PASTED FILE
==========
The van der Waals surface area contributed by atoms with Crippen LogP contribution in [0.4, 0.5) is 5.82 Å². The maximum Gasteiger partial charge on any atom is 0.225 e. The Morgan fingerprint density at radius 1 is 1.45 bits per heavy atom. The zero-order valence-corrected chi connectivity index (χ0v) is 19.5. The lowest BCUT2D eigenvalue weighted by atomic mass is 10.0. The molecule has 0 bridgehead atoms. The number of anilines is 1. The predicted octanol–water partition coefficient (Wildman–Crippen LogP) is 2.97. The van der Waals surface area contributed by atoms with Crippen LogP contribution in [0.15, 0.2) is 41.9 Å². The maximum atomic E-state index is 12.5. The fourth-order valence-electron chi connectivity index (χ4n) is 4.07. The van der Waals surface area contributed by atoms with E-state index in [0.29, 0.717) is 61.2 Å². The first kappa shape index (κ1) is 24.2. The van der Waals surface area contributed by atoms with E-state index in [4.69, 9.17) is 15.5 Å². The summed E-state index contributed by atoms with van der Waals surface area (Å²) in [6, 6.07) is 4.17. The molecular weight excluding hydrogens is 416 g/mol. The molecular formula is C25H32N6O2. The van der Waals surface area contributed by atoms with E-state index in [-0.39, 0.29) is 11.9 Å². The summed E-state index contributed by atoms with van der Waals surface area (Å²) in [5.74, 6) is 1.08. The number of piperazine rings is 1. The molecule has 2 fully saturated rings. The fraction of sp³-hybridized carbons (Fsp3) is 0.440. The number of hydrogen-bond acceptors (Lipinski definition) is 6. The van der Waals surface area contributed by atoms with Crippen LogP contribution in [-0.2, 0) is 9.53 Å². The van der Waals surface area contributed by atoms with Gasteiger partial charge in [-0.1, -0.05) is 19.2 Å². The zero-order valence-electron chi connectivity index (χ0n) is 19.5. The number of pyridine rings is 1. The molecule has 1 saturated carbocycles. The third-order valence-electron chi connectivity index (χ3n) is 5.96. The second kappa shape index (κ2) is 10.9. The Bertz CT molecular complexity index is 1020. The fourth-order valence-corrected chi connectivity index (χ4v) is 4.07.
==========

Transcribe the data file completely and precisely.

The van der Waals surface area contributed by atoms with Crippen LogP contribution in [0.4, 0.5) is 5.82 Å². The maximum Gasteiger partial charge on any atom is 0.225 e. The Morgan fingerprint density at radius 1 is 1.45 bits per heavy atom. The zero-order valence-corrected chi connectivity index (χ0v) is 19.5. The lowest BCUT2D eigenvalue weighted by atomic mass is 10.0. The molecule has 0 bridgehead atoms. The number of anilines is 1. The predicted octanol–water partition coefficient (Wildman–Crippen LogP) is 2.97. The van der Waals surface area contributed by atoms with Crippen LogP contribution in [0.15, 0.2) is 41.9 Å². The maximum atomic E-state index is 12.5. The fourth-order valence-electron chi connectivity index (χ4n) is 4.07. The van der Waals surface area contributed by atoms with E-state index in [0.29, 0.717) is 61.2 Å². The first kappa shape index (κ1) is 24.2. The van der Waals surface area contributed by atoms with E-state index in [4.69, 9.17) is 15.5 Å². The summed E-state index contributed by atoms with van der Waals surface area (Å²) in [6, 6.07) is 4.17. The molecular weight excluding hydrogens is 416 g/mol. The molecular formula is C25H32N6O2. The van der Waals surface area contributed by atoms with E-state index in [-0.39, 0.29) is 11.9 Å². The summed E-state index contributed by atoms with van der Waals surface area (Å²) in [5.74, 6) is 1.08. The number of piperazine rings is 1. The molecule has 2 fully saturated rings. The fraction of sp³-hybridized carbons (Fsp3) is 0.440. The number of hydrogen-bond acceptors (Lipinski definition) is 6. The van der Waals surface area contributed by atoms with Crippen LogP contribution in [-0.2, 0) is 9.53 Å². The van der Waals surface area contributed by atoms with Gasteiger partial charge in [-0.1, -0.05) is 19.2 Å². The zero-order valence-electron chi connectivity index (χ0n) is 19.5. The number of pyridine rings is 1. The molecule has 1 saturated carbocycles. The third-order valence-electron chi connectivity index (χ3n) is 5.96. The second kappa shape index (κ2) is 10.9. The Bertz CT molecular complexity index is 1020. The fourth-order valence-corrected chi connectivity index (χ4v) is 4.07.